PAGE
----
"Death Quota for Purification" by The Myriad Burial is bad enough on guitar, but the basist of The Myriad Burial did the players the favor of copying the most difficult guitar part note for note, making this without a doubt the hardest song in the game on bass. Watch and weep.
A preview for RBN showcases Amberian Dawn's instrumental song "Dream Chaser". The solo will likely leave you reeling.
Now available on RBN is "Veil of Illumination" by Andromeda; since RBN songs can only be at most ten minutes long, this 17-minute song was split into two parts. The first part is definitely very difficult, featuring many long streams of notes. However, it is absolutely nothing compared to the second part, which opens with a keyboard solo so insane, it makes Roundabout look like a first-tier song. (And the rest of the song, being similar to the first part, is still quite difficult.) The person who charted the part (who also uploaded the video of him playing it) calls it "the hardest Rock Band chart ever", and it's hard to argue with him about that.
Chameleon Carnival also deserves a mention for its keyboard solo, which has a lot of retriggered keyboard notes with every other hit charted. The original chart actually had every single hit charted, resulting in inhumanly fast double-tapping that may have been faster than the keyboard could keep up with. This, thankfully, was nerfed for release, although the similar passage in Veil of Illumination Part II's solo got through unmodified. There are also a couple more songs from Andromeda on Rock Band Network, and they're of similar difficulty.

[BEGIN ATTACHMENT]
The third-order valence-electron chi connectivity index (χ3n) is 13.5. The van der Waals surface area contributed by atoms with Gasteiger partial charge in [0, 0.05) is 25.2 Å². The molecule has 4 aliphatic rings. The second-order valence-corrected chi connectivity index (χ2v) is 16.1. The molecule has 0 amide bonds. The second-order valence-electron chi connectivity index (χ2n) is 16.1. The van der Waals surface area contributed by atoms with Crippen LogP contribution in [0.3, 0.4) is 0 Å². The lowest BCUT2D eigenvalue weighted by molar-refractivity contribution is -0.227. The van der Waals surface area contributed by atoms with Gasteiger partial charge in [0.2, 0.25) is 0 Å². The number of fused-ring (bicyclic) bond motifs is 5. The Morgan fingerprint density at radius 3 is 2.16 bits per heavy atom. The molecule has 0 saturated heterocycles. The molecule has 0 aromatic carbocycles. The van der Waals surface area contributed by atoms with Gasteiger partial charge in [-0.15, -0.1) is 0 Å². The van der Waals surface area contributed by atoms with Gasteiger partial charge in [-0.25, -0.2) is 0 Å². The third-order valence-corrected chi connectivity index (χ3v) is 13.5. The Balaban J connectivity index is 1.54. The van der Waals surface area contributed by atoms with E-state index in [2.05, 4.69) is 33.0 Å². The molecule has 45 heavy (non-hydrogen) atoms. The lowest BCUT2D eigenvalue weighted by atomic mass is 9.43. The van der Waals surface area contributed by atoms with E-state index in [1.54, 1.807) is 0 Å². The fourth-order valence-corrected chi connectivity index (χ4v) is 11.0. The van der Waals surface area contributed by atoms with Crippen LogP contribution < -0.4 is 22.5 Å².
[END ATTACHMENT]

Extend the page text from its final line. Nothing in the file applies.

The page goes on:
Chaotrope's Thief in the Night Part I. You know the guitar solo? KEYBOARD DOUBLES THAT PART. And yes, there's Pro Keys (as required by Harmonix).
The "Impossible" band songs in the music store doubled the day the Mayhem Festival pack came out.
The Iron Maiden pack deserves special mention not only for being a very difficult pack but also for being one of the few packs whose songs have high band difficulty ratings because of the difficulty of the vocals (in addition to the other instruments), not in spite of it.